11 things you can do when you crave unhealthy foods

1. If you ate some cooked food or unhealthy food already, remember that you were brought up on a cooked food, and you probably ate this food for many-many years.

Of course it is not surprising that most people who try to embark onto raw food lifestyle journey will occasionally slip and give in to the cooked and ‘bad’ foods.

You can be certain that most ‘raw food’ gurus experienced this too. It's just they persisted and eventually succeeded. A successful person is who will get up after his or her fall with a smile and continue what he or she was intended to do. So, smile and get back on the wagon!

2. If you crave sugary foods, make sweet fruit smoothie, eat some dates (they are so-o sweet!) or dried mango, or add raw honey into your tea. I find all these very helpful.

3. If you just want ‘junk’ food and don’t even want to think about 'raw' or any healthy choices, then you need to look at your emotions first, because you probably feel low at that moment.

‘Bad’ foods might help your cravings for 10-30 minutes, but then you will want to have something else, and this can start the down spiral to unhealthy foods.

Make yourself feel much better first, by doing something nice like going for a walk, and after that you will be ready to address your physical cravings.

At times like this, I even promise myself that after a walk I can go and buy anything I want. The chances are I will go for much healthier option or will not buy anything at all.

4. If you crave something ‘heavy’ like bread or potatoes, then you can try eating raw fatty foods instead.

Eat (sparingly) some nuts, raw bars like Nakd or Raw Revolution, or raw dehydrated bread (if you have it in your cupboard).

This is one of the best short-term solutions, which works for me. It might not be suitable as a long-term solution, and if you experience this often, you will need to look at your overall diet.

5. Find new delicious raw recipes, make them your new staple foods. We need only 6-8 staple foods in our diet, then we won’t be tempted by cooked and unhealthy foods as much.

Another rule is that to add something (a new raw food) before you subtract something (from your diet), then you won’t feel as if you are missing out on something. Even better, bring in 2 new raw food creations to replace 1 cooked or unhealthy food.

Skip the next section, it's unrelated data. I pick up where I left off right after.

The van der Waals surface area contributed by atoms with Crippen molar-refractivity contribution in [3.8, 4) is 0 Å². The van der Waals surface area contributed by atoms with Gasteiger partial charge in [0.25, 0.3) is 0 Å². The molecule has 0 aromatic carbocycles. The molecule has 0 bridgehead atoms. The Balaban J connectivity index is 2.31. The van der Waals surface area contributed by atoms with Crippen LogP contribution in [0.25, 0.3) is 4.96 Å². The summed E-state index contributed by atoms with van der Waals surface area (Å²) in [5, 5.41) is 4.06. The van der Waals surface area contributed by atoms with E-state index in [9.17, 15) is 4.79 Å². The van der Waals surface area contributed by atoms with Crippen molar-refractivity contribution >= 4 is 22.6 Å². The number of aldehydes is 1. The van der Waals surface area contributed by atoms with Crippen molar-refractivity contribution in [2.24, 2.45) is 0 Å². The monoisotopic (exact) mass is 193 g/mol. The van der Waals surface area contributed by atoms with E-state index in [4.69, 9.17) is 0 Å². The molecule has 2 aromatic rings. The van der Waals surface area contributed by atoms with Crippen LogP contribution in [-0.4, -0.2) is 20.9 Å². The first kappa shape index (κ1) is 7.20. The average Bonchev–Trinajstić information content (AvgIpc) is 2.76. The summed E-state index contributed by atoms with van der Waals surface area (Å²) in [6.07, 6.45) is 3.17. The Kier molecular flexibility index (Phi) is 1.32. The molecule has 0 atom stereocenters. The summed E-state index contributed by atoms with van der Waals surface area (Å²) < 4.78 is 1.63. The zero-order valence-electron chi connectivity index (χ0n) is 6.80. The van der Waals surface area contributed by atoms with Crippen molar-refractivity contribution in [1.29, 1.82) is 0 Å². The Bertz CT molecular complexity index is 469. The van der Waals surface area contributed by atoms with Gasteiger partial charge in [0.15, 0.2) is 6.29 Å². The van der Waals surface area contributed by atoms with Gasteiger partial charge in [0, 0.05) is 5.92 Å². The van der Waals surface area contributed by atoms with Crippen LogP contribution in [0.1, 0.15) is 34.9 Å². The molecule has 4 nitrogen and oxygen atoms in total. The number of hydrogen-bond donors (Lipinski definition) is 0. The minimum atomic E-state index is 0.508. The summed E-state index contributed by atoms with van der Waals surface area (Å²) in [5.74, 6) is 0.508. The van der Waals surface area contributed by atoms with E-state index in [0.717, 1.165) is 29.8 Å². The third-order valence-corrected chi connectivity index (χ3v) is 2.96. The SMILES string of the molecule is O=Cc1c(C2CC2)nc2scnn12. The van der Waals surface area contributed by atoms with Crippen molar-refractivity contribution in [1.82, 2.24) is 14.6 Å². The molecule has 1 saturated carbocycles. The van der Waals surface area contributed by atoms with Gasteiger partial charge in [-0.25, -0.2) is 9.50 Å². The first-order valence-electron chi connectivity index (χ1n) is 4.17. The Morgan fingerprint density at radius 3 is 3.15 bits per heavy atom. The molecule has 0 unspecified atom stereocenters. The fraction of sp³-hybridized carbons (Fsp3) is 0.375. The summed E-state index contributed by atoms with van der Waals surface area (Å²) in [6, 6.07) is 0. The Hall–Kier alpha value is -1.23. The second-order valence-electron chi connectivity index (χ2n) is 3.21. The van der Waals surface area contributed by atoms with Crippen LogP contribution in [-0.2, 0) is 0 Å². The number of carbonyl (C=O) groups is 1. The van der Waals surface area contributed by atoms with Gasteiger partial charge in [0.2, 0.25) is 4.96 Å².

6. Watch motivational videos on YouTube and/or read info on the benefits of raw food diet such as on this website. These 2 methods are highly motivating for me.

7. Sometimes ‘all or nothing’ approach is better than a slow and gentle one when transitioning to raw foods. If you slipped onto ‘cooked path’ again, get back onto 100% raw food diet next day. Of course, this might not work for everybody.

8. If you can't stop thinking about some ‘naughty’ food, you can always replace it with something else in your mind.

For example, if I crave white baguette, I can straight away start thinking about something raw and delicious like banana-papaya salad with pine nuts.

I love it and I can think about it at any time of the day, however, it doesn’t mean that I need to have it ASAP. Often these cravings are gone quite soon anyway.

It’s like when you have some memories from the past suddenly popped into your mind, for example, about some activity you did with your mum/dad/brother/sister when you were a child.

You would love to repeat it again but you know it’s not possible. When you understand that, you simply let these thoughts go after enjoying all the pleasant memories they brought. The same could be applied to cooked and unhealthy food.

9. Write down some interesting facts, statistics, research findings etc. regarding what you found about a raw food diet. Put them on small pieces of paper and stick them in places where you can see them easily.

This will motivate you to stay ‘raw’. This method helped Victoria Boutenko and her family when they were transitioning to raw foods.

10. Read something motivating every day. For example, I read about the benefits of raw food diet and other people experiences, I look at their ‘before and after’ photos and watch their videos nearly every day.

Some people might benefit from reading about spirituality and how it addresses human nutrition. Spiritual writings often guide people eating a natural and mostly-raw food diet.

11. Keep a success diary. Write down what you eat for breakfast, lunch, and dinner. State the %-age of raw foods of these choices.

Put smiley face in the end of the day when you hit your target. I also add to my diary – how I feel, and what raw foods I enjoyed the most. Aiming for high % of raw foods in my diet and especially writing about it, motivated me for many months in the transitioning period.

Now I find it easier to opt for raw foods (with or without diary), however, I still write them down and put a smiley face when I reach my target in the end of the day.


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